The Rishi Valley School


We shape our buildings which thereafter shape us, said Churchill. Its a statement that’s truer than ever. The architecture of the Rishi Valley school just does that. Built amidst picturesque hills near Madenapalli in Chittoor district of Andhra Pradesh, the school housing 360 students and a third of support staff sparsely populates its 300 acres land size nurturing and shaping nature-loving individuals since its inception in 1928. Deeply ingrained with the philosophy of J. Krishnamurthy the teachers leave no stone unturned in providing world-class education to the students.


In their tryst to promote the influence of natural surrounds, the urban world is kept away. Internet connections, digital cameras are limited while the education promotes syncing with the solar system instead. Ashtachal or the evening quiet reflective time from 6.15 to 6.35, around sunset, dressing in Indian clothes, focusing on creative pursuits rather than competitive sport, smaller classes and living in close proximity to nature are hugely propagated. The campus in exposed brick and quaint spaces is probably the most beautiful part of the school that is largely comprised of trees. The disconnect from the world on a daily basis probably instills a spiritual prowess that prevents one from carrying the world on their shoulders! Living in such close proximity to nature does also bring about a sense of calm. The most beautiful thing about the Rishi Valley School, maybe even surpassing the philosophy of it’s founder J. Krishnamurthi, is the deep-rooted connection it provides to the nature.


A lesson or two that every school must take including the proximity to nature is the class on gratitude. As a lesson for life, Gratitude must be the attitude, for if the only prayer you ever said was, “Thank You”, its more than enough am told. Easy smiles and breezy vibes engulf the students of the Rishi Valley school who quite as easily settle into quick contentment. While the lack of ambition and a lack of competitive spirit may be unsettling for one from a convent school, or rather from the mainstream world, it does embody the words of the Gita, that instructs to carry on without having an end in mind, to live for the moment in quiet contentment. As Chesterton declared, “One sees great things from the valley; only small things from the peak!” The location of the Rishi Valley school, figuratively and metaphorically embarks on getting their protege to see great things in life. When questioned on how debilitating such a disconnect from the urban world could be in terms of success, the reflective Director of the school smilingly observes the relative and elusive perception of success.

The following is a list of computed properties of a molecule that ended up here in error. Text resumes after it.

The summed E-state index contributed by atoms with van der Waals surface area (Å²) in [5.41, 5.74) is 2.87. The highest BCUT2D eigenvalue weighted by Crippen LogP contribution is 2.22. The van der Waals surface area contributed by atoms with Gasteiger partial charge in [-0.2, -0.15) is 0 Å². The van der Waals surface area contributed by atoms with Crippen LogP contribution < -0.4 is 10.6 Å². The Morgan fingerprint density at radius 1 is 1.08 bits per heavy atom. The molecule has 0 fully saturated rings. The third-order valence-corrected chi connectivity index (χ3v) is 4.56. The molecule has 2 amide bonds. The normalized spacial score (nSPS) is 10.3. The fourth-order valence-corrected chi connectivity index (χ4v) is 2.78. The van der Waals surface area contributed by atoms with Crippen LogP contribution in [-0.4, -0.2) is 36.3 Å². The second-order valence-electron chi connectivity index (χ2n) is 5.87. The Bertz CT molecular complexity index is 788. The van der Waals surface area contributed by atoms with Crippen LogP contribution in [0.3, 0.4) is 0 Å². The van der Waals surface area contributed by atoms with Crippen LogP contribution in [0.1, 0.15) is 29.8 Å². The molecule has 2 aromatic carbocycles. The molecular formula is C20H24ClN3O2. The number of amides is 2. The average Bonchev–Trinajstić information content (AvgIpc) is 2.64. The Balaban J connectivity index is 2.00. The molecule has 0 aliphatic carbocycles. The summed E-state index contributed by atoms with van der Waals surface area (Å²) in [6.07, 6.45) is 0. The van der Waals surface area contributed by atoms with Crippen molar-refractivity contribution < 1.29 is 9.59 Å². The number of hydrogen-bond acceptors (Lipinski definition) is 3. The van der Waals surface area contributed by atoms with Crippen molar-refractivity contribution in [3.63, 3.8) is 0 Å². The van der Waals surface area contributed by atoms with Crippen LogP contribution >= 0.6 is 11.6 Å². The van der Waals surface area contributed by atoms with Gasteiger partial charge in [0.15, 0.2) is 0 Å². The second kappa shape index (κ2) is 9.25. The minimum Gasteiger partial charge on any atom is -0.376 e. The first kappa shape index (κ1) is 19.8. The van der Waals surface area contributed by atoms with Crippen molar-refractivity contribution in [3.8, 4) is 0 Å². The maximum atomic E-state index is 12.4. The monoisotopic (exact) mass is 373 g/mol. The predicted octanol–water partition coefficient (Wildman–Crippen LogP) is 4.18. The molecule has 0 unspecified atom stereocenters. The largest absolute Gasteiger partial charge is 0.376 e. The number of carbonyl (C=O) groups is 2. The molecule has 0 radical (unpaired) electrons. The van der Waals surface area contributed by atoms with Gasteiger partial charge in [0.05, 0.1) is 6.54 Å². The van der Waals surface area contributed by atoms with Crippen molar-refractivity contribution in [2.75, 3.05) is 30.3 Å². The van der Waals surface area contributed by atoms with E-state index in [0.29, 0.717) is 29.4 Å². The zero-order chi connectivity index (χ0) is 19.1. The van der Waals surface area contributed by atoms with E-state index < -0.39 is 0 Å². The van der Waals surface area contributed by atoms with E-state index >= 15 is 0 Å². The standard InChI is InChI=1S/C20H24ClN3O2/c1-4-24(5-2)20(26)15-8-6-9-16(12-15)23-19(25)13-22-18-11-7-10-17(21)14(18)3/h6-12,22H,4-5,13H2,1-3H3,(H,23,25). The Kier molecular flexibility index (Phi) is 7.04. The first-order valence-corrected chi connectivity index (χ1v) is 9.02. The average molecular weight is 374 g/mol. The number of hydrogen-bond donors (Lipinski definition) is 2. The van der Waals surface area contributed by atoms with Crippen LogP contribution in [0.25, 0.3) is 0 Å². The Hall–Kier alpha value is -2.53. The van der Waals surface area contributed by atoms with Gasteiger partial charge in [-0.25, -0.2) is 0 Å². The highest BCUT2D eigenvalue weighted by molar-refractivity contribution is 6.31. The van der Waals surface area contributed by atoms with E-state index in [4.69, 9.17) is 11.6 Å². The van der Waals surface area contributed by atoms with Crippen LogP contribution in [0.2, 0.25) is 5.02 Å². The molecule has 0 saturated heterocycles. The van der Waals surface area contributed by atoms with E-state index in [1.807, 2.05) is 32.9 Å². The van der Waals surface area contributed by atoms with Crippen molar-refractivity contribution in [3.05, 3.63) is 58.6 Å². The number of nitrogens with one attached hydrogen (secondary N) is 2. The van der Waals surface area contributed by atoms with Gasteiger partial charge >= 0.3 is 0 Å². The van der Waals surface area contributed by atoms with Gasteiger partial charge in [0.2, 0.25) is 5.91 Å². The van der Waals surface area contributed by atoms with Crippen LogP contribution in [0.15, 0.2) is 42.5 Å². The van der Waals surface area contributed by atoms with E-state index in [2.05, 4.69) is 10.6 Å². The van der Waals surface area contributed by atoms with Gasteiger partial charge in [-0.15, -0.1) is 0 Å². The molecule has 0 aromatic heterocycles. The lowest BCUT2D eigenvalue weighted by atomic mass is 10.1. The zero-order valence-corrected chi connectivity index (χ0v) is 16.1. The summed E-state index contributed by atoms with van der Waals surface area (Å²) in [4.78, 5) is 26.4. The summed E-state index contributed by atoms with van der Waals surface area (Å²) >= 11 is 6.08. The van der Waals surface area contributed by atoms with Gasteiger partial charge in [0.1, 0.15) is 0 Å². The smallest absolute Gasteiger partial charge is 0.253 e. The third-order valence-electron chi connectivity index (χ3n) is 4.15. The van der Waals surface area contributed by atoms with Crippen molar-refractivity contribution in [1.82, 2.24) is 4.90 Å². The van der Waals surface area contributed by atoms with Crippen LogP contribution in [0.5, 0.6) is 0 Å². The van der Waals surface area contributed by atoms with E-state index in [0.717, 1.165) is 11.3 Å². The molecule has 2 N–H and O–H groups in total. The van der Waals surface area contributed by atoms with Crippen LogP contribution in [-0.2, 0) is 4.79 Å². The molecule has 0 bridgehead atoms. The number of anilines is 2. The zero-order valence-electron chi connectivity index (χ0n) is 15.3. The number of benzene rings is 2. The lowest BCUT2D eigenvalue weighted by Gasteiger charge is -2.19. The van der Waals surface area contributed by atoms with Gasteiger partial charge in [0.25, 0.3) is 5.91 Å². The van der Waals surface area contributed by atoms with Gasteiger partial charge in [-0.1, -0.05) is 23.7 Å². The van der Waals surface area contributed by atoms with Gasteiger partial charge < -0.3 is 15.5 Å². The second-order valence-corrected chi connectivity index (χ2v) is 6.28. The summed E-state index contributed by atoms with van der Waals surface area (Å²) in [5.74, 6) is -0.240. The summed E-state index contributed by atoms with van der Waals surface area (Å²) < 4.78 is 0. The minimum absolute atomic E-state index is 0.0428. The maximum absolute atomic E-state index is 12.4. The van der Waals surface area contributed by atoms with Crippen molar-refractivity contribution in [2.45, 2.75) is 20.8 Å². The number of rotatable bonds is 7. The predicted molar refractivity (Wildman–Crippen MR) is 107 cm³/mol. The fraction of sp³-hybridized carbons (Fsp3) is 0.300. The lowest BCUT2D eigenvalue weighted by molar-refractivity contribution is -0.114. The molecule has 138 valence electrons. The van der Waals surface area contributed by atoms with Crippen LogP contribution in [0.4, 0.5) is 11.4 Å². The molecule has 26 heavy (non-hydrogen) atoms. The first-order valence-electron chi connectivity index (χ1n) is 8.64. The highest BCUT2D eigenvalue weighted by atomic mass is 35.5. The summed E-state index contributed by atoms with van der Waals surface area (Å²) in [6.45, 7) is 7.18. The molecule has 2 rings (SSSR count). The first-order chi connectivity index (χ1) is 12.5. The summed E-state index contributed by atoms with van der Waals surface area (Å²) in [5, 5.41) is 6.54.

However unconvinced by his reply, I could not agree more on the joy brought by natural surrounds. Not only bringing joy to the weary, it makes one smarter, stronger and more spiritual. Starting with the education system, the green layer is a precept in all our living spaces that is indispensable. Its a note in point where the alternate needs to be made mainstream.


And to further elucidate my case in point, here is a lil more reading on the subject..